Searching for Perfection: Why We Won’t Allow Ourselves to Fall in Love

There’s an old adage, a cliché if you will, which tells us that as long as we can’t love ourselves, we can’t love others; and, it implies the concept of psychological projection. The Swiss Psychiatrist Carl Jung noted that what bothers us most about others is merely a reflection of ourselves, although a suppressed one. So, is it true that if we conceive of ourselves as being the worst that we won’t be able to love or be in love? The answer, as most other aspects of life, is complicated.

I’ve written in past articles about perfection seekers, those individuals who perpetually find something wrong with their partners and, subsequently, abruptly end their relationships, and I wanted to expand on the topic, focusing on the function perfection seeking serves. Loving yourself fully is nearly impossible, and most individuals will always have characteristics about themselves that they’ll dislike; but, for some, those who have a deep-seated self-hatred, they’ll continue to find it challenging to connect with others, because the traits they most despise within are perceived, and disdained, without.

Whenever we feel, or believe, that others aren’t good enough for us, whenever we find ourselves bored with and/or unattracted to individuals we believe to be attractive, whenever we become hyper-critical of those whom we’re close with, or could be close with, we ought to turn inwardly and ask ourselves why. Why is this person who’s physically attractive, educated, fun, and seemingly charming not good enough for me to date? Why are my friends all of the sudden not sophisticated, and worldly, enough? And this brings us back to the famous platitude: When you believe that you aren’t good enough for others, you’ll convince yourself that it is they who aren’t good enough for you.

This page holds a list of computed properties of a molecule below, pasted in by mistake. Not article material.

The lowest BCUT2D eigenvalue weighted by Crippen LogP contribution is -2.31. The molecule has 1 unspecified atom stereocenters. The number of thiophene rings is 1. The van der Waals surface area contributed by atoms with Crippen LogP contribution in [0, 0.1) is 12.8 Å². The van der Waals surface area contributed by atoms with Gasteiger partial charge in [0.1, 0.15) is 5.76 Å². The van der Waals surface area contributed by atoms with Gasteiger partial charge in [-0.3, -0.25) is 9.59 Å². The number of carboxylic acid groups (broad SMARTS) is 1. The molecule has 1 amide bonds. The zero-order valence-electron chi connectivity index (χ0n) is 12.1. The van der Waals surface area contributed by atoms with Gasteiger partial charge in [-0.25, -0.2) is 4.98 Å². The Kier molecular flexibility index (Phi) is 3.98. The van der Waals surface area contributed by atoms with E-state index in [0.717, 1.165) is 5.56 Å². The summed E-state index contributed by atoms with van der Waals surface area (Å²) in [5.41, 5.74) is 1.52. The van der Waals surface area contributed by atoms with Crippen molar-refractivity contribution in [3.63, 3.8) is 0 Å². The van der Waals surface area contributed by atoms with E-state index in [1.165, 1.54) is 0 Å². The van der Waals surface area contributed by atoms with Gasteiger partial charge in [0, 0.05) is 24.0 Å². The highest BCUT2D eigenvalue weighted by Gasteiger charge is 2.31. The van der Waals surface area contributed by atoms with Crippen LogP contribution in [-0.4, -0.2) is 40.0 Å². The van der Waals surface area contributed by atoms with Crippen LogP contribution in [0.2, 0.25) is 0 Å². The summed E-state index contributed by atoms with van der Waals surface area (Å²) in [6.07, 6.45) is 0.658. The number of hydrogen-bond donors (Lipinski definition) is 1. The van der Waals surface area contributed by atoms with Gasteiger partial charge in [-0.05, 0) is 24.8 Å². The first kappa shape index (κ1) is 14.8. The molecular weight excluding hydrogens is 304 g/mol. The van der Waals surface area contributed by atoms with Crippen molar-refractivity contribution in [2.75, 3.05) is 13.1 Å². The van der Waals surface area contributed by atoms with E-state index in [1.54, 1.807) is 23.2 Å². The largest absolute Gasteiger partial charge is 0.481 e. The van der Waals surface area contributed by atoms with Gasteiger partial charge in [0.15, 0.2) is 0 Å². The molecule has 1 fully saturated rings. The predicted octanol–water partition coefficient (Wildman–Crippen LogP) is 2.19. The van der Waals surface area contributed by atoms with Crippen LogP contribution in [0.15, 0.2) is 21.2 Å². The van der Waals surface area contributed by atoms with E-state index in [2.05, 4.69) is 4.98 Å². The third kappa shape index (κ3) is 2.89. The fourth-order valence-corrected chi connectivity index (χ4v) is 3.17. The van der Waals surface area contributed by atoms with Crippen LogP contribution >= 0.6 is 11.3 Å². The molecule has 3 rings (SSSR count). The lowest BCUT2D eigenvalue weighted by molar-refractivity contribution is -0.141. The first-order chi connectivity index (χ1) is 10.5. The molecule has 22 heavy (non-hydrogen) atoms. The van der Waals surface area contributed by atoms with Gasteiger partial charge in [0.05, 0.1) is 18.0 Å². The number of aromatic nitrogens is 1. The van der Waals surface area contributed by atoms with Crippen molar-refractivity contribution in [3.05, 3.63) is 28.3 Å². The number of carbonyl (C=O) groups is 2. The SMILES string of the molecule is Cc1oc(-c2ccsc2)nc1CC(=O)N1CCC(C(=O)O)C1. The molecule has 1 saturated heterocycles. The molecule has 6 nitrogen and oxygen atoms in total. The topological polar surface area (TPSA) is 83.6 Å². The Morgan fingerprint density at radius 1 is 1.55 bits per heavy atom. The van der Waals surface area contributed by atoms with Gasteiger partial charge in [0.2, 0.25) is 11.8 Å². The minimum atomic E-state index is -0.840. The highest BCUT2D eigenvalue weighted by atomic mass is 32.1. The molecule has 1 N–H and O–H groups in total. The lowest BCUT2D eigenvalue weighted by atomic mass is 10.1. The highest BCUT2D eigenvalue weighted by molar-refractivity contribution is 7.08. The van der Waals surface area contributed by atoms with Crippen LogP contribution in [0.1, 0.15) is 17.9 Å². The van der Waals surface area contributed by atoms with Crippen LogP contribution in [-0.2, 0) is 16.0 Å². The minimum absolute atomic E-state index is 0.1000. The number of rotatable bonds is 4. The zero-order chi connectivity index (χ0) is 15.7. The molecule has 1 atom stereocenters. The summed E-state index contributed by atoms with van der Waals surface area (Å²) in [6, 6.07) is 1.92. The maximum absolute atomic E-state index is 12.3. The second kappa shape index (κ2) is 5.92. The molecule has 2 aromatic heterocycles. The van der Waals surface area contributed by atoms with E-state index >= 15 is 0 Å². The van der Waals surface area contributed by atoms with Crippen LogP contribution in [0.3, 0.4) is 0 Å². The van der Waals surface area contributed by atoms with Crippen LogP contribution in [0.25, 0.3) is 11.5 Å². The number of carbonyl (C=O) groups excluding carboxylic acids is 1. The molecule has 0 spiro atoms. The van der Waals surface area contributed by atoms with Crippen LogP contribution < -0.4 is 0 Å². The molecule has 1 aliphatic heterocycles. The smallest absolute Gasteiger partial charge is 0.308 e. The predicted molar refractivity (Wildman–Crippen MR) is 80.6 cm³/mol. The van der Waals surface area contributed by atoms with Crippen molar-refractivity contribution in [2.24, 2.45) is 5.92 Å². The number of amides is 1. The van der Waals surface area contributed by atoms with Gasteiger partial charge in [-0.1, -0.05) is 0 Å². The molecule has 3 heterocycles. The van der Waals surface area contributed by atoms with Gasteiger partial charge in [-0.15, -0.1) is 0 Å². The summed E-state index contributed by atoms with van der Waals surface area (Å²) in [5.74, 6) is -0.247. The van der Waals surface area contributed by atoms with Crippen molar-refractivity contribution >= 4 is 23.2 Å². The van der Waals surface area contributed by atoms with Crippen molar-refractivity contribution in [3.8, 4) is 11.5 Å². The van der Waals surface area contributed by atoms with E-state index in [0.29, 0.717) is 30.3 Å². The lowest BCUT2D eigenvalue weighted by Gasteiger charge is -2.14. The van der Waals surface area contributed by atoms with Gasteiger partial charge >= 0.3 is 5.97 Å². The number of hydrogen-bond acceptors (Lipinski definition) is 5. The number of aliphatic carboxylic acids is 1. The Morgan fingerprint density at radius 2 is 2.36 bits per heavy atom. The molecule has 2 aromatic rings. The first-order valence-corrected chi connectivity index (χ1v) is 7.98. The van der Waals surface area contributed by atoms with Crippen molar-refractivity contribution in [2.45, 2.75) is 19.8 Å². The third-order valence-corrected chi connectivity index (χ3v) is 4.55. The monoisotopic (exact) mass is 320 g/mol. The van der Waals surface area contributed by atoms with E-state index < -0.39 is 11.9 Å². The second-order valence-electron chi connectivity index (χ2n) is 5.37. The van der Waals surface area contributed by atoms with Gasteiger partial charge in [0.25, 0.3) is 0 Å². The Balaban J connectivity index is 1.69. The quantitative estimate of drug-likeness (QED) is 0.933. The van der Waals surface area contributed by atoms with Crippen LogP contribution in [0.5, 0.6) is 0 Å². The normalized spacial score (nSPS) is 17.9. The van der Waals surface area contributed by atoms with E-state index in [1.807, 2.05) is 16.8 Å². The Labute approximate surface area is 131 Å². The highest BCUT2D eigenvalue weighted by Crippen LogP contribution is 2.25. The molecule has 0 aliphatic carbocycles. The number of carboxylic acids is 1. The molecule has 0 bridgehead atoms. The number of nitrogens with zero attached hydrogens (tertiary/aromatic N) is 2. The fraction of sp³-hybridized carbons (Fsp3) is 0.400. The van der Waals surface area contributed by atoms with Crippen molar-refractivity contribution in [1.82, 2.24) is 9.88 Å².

Why do we do this? Because, although we’ve persuaded ourselves that we desire intimacy, we actually fear it, and thus, push it away. We profoundly fear our own inadequacy being exposed, so, we reject others before they can reject us. And for those who believe that they’ve found perfection, eventually their own insecurities force the other’s flaws into the spotlight, catalyzing a breakup. There isn’t a simple solution to this, but insight offers a necessary beginning. If you continue to wonder why you haven’t found love, starting with why it’s difficult for you to love will guide you to fruitful territory.




  1. I really love your post – I love myself so I cam love it – and in my experience, it’s Jung’s assessment of this phenomenon that rings true. In my current relationship I see my husband going up and down in his struggles with depression/ dysthymia and he’s far more loving and kind and less argumentative when he’s able to see himself in a positive light. I live in a petrie dish of experiences in this love to be loved realm.


  2. For me it is kind of the opposite – although I do see this a lot in others – for myself I feel not good enough, but I always want a partner, and am always worried they will leave me. I do have abandonment issues combined with not feeling worthy enough

    Liked by 1 person

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